Doesn’t matter. Nowadays ‘narcotic’ is roughly synonymous with ‘illegal drug’.

    Think hurricane Katrina ‘decimated’ New Orleans? Really?
    Look up ‘decimated’, and you’ll discover that all those pretty reporters and newspaper writers really meant to say ‘devastated’, but through continued misuse (or mis-use) the two words will be listed in any dictionary as synonyms a few years from now.

    Give-it-up. You will be assimilated (heh heh)

  • Anonymous says:

    You’re fighting US-ASCII and Windows-1252. Real, linguistic dashes aren’t present in the former and live above 2^7 in the latter encoding. So your problem goes way back to the standardization of the byte at 8 bits; too bad we didn’t keep the 18-bit bytes of the PDP-1. Blame IBM.

  • Dashing Bob says:

    Max—who says you have to do things one way or the other. That is the whole point of being adaptive creatures. I don’t think we went from sea urchins to C-Programmers overnight. Some people use script (handwriting), others print, and then there are folks like myself who write in a hybrid form of script & print. Why are there so many different languages, language rules, dialects, slang etc.? When do new made up words join the hallowed dictionaries? Who put made Strunk and White, or was that MLA, or was that the Chicago Manual of Style—the Language Police?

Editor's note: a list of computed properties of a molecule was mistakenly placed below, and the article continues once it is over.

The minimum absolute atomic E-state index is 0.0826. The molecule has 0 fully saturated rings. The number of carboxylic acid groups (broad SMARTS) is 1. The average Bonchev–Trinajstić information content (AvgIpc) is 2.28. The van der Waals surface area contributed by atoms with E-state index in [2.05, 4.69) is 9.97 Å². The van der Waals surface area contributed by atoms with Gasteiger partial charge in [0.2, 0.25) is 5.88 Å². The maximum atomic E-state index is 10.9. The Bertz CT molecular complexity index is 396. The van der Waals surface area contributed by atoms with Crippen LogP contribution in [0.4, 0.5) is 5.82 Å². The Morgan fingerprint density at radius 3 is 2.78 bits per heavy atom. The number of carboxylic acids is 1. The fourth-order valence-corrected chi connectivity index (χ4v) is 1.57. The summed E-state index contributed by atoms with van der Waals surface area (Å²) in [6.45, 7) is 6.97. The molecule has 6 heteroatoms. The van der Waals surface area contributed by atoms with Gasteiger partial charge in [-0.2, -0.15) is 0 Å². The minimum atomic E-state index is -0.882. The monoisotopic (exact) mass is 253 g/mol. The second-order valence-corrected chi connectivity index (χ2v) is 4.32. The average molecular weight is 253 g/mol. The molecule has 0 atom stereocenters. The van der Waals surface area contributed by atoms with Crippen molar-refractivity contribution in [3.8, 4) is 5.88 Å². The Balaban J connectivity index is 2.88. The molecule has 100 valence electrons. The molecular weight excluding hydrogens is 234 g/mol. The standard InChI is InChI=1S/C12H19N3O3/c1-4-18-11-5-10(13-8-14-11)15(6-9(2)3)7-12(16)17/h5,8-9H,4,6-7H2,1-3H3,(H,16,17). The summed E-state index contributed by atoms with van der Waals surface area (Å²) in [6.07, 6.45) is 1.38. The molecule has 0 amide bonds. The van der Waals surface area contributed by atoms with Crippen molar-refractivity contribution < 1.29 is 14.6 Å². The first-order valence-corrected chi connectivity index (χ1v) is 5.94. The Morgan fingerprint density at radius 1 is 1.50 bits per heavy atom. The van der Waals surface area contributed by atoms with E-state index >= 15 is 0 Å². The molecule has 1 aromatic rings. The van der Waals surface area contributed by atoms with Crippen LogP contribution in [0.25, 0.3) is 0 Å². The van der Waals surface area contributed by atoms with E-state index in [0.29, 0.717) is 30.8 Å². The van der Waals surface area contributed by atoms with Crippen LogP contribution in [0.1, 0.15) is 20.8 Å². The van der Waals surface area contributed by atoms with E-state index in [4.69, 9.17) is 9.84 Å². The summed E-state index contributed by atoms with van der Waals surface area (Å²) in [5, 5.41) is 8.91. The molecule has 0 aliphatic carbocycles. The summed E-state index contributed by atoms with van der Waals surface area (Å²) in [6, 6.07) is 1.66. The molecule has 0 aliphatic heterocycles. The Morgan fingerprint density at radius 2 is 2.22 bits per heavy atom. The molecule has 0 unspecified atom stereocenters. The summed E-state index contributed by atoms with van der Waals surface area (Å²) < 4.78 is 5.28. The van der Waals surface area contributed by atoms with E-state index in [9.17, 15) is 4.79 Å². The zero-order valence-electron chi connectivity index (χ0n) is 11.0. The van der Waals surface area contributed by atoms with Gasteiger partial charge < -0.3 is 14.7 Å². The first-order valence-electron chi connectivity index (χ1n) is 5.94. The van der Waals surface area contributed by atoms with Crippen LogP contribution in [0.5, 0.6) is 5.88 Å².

Ps. And Anonymous——you might want to check with Ira or Vint maybe you can restart Bitnet & Arpanet?

  • Heather says:

    Fascinating! It’s very nice to hear such a well-thought argument over something so…nerdy. I love it!

  • Orwellophile says:

    Decimated is a interesting word.

    If (as I recall) it was coined (along with coins), but the Roman’s as meaning "kill 1 in 10"… it would indicate that they were already tending towards a decimal system. Yet our calendar and time system (which I assume original from the Romans) favor base 12. Personally, I find 13 to be a much more mathematically interesting number. And not just when dealing with decks of cards (4×13), alphabet (2×13), the calendar (12 calender months = 365 days. 365 days / 13 = 28 days - the lunar month).

    My conspiracy attuned mental faculties suggest to me that mathematicians probably suggested a base 13 system, but were overruled due to unlucky 13 factor.

    I am very prepared to be proven wrong about this.